Saddled with tight salary cap constraints on the brink of the NFL's free agency period, the New Orleans Saints took the next steps towards maximizing their financial wiggle room by informing veteran running back Pierre Thomas that he will be released. The former undrafted free agent was notified by the team of its decision on Wednesday, bringing an end to his eight-year stay with the Saints.
Thomas, 30, rushed for a career-low 222 yards across 45 carries last season, while missing 5 games due to a myriad of ailments. He ended the year on injured reserve, and now joins a crowded crop of running backs on the open market.
Thomas accepted a pay cut in the form of a contract extension just last spring, but due to their dodgy-at-best cap situation, New Orleans has elected to move on from the Illinois alum despite the fact that fellow RB Mark Ingram is headed to free agency after seeing out his rookie contract. Ingram, who had his fifth-year option declined by the team last offseason, is expected to draw plenty of interest on the open market, and has already been linked with the Philadelphia Eagles. His potential departure alongside Thomas' release leaves New Orleans with just Khiry Robinson and Travaris Cadet as experienced backs on the roster.
The move frees up only about $1.25 million , leaving the Saints around $20 million over the cap. More moves are surely on the way, with the team reportedly shopping LB Curtis Lofton and working on a restructured deal with veteran wideout Marques Colston. Other veterans such as DT Brodrick Bunkley, OL Ben Grubbs and LB David Hawthorne could find themselves on the chopping block, while more players may be asked to restructure their deals similar to Colston.
With free agency set to begin on March 10, New Orleans is not expected to be as aggressive as they were a year ago, when they splashed the cash to bring in safety Jairus Byrd from Buffalo. This season's cap dilemma makes it even more likely that the Saints will focus squarely on reshaping the current roster with an emphasis on value with regards to any potential signings. Armed with several picks in this year's draft, New Orleans will hope its recently restructured personnel department will be able to identify potential bargains in the middle and later rounds.
The Saints do have a history of unearthing diamond in the rough types in the undrafted free agent market, and Thomas is a prime example. He ends his Saints tenure as the club's fourth all-time leading rusher with 3,745 yards and 28 rushing touchdowns. Thomas was a key piece of the puzzle as New Orleans won Super Bowl XLIV in February 2010, a game in which he scored a vital touchdown as the Saints defeated the Indianapolis Colts. He was a key part of the franchise's most successful run in history under head coach Sean Payton, helping the Saints achieve multiple winning seasons and playoff appearances, in addition to their Super Bowl triumph.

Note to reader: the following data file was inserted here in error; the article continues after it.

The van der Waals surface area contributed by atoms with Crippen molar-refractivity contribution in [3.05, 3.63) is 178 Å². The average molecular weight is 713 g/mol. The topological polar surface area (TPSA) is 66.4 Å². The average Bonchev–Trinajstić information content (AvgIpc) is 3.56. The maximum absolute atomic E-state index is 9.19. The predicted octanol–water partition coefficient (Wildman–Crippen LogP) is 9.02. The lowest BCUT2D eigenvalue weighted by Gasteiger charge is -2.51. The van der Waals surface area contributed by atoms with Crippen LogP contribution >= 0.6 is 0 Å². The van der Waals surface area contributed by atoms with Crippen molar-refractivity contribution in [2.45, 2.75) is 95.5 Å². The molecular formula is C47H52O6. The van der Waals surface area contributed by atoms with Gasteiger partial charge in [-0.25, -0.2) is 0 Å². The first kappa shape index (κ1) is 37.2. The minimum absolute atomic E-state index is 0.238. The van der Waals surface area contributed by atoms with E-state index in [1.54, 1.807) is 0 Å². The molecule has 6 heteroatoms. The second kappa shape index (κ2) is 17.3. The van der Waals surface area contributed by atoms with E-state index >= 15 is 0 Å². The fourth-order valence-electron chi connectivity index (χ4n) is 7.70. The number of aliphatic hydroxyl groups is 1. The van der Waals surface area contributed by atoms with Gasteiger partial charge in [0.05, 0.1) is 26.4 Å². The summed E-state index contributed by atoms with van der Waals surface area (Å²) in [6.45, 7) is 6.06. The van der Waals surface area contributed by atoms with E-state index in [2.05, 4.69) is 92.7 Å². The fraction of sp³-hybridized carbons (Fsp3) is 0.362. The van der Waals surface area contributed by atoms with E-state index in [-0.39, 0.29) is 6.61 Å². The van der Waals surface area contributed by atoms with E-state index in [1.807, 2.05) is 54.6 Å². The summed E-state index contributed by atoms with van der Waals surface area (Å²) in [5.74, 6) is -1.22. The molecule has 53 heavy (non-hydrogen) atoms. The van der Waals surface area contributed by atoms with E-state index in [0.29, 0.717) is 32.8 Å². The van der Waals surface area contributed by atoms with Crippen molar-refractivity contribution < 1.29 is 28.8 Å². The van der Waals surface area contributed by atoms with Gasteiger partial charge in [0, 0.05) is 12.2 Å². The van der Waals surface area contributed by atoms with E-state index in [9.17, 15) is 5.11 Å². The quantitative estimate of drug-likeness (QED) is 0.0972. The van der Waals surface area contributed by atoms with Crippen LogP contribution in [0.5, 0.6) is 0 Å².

Still an effective receiver out of the backfield and an able pass protector, Thomas should draw some interest on the market as a veteran with winning experience who is willing to play a role. Nagging injuries have always been an issue, but Thomas was never a workhorse type in New Orleans, with 147 carries his career-high for a season as the Saints employed a committee approach to the ground game. With some juice left in the tank, Thomas can still provide an all-purpose threat to a team in need of a veteran presence in the backfield and locker room.
The Saints can turn to Travaris Cadet to help fill Thomas' shoes, but will need to address what was once viewed as a crowded position if they can not re-sign Mark Ingram. Even if they do manage to retain Ingram, New Orleans would be prudent to consider bringing in another back with similar all-purpose traits to Thomas. Cadet, like Thomas, excels mostly in the passing game, but has yet to make a notable impression in his limited action over the last three years. Robinson is more of a big back type, who would have the first chance to step into the lead role were Ingram to depart.
The winds of change always whirl through multiple NFL cities this time of year, and 2015 is no different in New Orleans. Change can, sometimes, be good, but it is always difficult to put a price tag on the intangible traits that a player like a Pierre Thomas brings to the table. Unfortunately, due to another bout of salary cap purgatory, the Saints must pay those prices, and lose a key player in the process.
With more moves to come, this is just the beginning of another interesting March down in the Big Easy.